George's Random Astronomical Object

Object 58: Chi Cygni

Podcast release date: 18 October 2021

Right ascension: 19:50:33.9

Declination: +32:54:51

Epoch: J2000

Constellation: Cygnus

Corresponding Earth location: Approximately 220 km east-northeast of Bermuda

Chi Cygni is a red variable star at a distance of 520 light years (160 pc) [1,2] in the constellation Cygnus. If you want to find it in the sky, it's located within the longer part of the cross that forms the center of Cygnus. The binary star system at the southwestern tip of the cross is named Albireo, while the bright star halfway between Alberio and the center of the cross is named Eta Cygni. Chi Cygni is located just southwest of Eta Cygni. However, like I said, it's a variable star, so depending on when you look, you may need a telescope.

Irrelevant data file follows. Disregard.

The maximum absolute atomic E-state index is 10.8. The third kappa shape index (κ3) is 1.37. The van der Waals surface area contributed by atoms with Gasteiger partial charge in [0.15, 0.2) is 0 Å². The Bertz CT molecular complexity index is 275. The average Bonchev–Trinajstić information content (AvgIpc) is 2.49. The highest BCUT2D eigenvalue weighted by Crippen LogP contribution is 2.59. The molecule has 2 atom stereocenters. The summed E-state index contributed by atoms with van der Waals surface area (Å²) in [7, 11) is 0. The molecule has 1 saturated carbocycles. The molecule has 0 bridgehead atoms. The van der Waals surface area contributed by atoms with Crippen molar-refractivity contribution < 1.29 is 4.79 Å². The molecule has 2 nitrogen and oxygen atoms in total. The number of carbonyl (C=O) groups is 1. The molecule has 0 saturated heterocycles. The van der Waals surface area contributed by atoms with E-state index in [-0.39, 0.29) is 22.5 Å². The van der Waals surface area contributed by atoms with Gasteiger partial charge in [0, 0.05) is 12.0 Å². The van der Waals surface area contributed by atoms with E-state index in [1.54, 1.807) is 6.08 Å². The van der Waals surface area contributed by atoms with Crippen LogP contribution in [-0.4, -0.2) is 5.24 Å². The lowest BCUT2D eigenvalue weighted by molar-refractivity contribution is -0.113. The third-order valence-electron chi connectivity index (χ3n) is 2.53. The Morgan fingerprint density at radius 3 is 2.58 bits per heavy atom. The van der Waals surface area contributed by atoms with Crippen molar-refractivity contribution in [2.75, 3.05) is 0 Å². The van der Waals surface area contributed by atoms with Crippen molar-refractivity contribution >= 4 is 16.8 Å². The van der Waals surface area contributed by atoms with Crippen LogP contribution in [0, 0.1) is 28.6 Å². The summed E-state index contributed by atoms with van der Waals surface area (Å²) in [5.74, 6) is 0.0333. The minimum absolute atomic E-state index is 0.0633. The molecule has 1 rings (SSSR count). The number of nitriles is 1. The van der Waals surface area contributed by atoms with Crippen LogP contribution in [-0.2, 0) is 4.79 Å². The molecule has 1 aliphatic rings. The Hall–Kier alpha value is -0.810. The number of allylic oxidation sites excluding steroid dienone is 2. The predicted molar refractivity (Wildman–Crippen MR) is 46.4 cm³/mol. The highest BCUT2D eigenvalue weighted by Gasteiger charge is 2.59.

Chi Cygni is one of many stars called Mira variables, and they are named after the star Mira in the constellation Cetus (which is a much lamer constellation than the constellation Cygnus). Originally these stars were non-variable stars about the same size as the Sun (or, to be more precise, with masses 8 times the mass of the Sun or less) that fused hydrogen into helium in their cores [3]. However, their cores eventually filled up with helium, and after this, the stars became red giants and went through a phase where that helium in the stars' cores was fused into carbon or oxygen. Now, the cores of Mira variables are completely filled with carbon and oxygen, and because the stars aren't that large, they don't have the mass to trigger the fusion of that carbon and oxygen into heavier elements, so the carbon and oxygen just sits there [3]. However, the fusion of hydrogen into helium continue is shells around the cores of these variable stars, and the stars' outer atmospheres end up becoming unstable [3]. First, the stars' atmospheres expand, but then the gas becomes more transparent and cools, causing the gas layers to contract. However, the gas as it contracts becomes more opaque and warms up, and the stars' outer atmospheres expand again. This cycle, which takes several months for a typical Mira-type variable star, repeats itself for a very long time.